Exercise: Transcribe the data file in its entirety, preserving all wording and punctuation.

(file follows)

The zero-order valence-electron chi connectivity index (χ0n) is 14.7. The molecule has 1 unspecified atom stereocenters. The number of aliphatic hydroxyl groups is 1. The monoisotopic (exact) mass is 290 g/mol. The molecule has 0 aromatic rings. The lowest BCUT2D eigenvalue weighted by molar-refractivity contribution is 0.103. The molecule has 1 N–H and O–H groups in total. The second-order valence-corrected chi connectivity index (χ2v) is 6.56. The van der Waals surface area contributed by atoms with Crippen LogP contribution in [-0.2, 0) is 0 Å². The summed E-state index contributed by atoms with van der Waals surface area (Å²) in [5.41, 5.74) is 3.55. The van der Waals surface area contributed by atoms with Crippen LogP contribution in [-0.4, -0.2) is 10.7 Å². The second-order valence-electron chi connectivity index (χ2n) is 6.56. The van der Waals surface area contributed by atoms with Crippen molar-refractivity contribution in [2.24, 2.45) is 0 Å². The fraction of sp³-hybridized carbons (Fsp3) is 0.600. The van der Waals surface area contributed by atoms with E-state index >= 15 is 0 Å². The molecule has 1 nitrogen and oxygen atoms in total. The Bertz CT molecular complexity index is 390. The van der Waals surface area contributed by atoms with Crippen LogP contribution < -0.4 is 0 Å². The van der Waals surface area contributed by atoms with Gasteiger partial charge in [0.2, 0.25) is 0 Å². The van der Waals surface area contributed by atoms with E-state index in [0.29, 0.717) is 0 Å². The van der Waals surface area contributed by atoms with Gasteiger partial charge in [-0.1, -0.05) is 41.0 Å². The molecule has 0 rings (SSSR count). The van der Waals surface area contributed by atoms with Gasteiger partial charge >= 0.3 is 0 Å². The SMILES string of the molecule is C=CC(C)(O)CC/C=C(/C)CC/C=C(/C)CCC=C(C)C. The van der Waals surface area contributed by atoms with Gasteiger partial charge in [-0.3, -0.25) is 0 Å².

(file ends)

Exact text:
The zero-order valence-electron chi connectivity index (χ0n) is 14.7. The molecule has 1 unspecified atom stereocenters. The number of aliphatic hydroxyl groups is 1. The monoisotopic (exact) mass is 290 g/mol. The molecule has 0 aromatic rings. The lowest BCUT2D eigenvalue weighted by molar-refractivity contribution is 0.103. The molecule has 1 N–H and O–H groups in total. The second-order valence-corrected chi connectivity index (χ2v) is 6.56. The van der Waals surface area contributed by atoms with Crippen LogP contribution in [-0.2, 0) is 0 Å². The summed E-state index contributed by atoms with van der Waals surface area (Å²) in [5.41, 5.74) is 3.55. The van der Waals surface area contributed by atoms with Crippen LogP contribution in [-0.4, -0.2) is 10.7 Å². The second-order valence-electron chi connectivity index (χ2n) is 6.56. The van der Waals surface area contributed by atoms with Crippen molar-refractivity contribution in [2.24, 2.45) is 0 Å². The fraction of sp³-hybridized carbons (Fsp3) is 0.600. The van der Waals surface area contributed by atoms with E-state index >= 15 is 0 Å². The molecule has 1 nitrogen and oxygen atoms in total. The Bertz CT molecular complexity index is 390. The van der Waals surface area contributed by atoms with Crippen LogP contribution < -0.4 is 0 Å². The van der Waals surface area contributed by atoms with Gasteiger partial charge in [0.2, 0.25) is 0 Å². The van der Waals surface area contributed by atoms with E-state index in [0.29, 0.717) is 0 Å². The van der Waals surface area contributed by atoms with Gasteiger partial charge in [-0.1, -0.05) is 41.0 Å². The molecule has 0 rings (SSSR count). The van der Waals surface area contributed by atoms with Gasteiger partial charge >= 0.3 is 0 Å². The SMILES string of the molecule is C=CC(C)(O)CC/C=C(/C)CC/C=C(/C)CCC=C(C)C. The van der Waals surface area contributed by atoms with Gasteiger partial charge in [-0.3, -0.25) is 0 Å².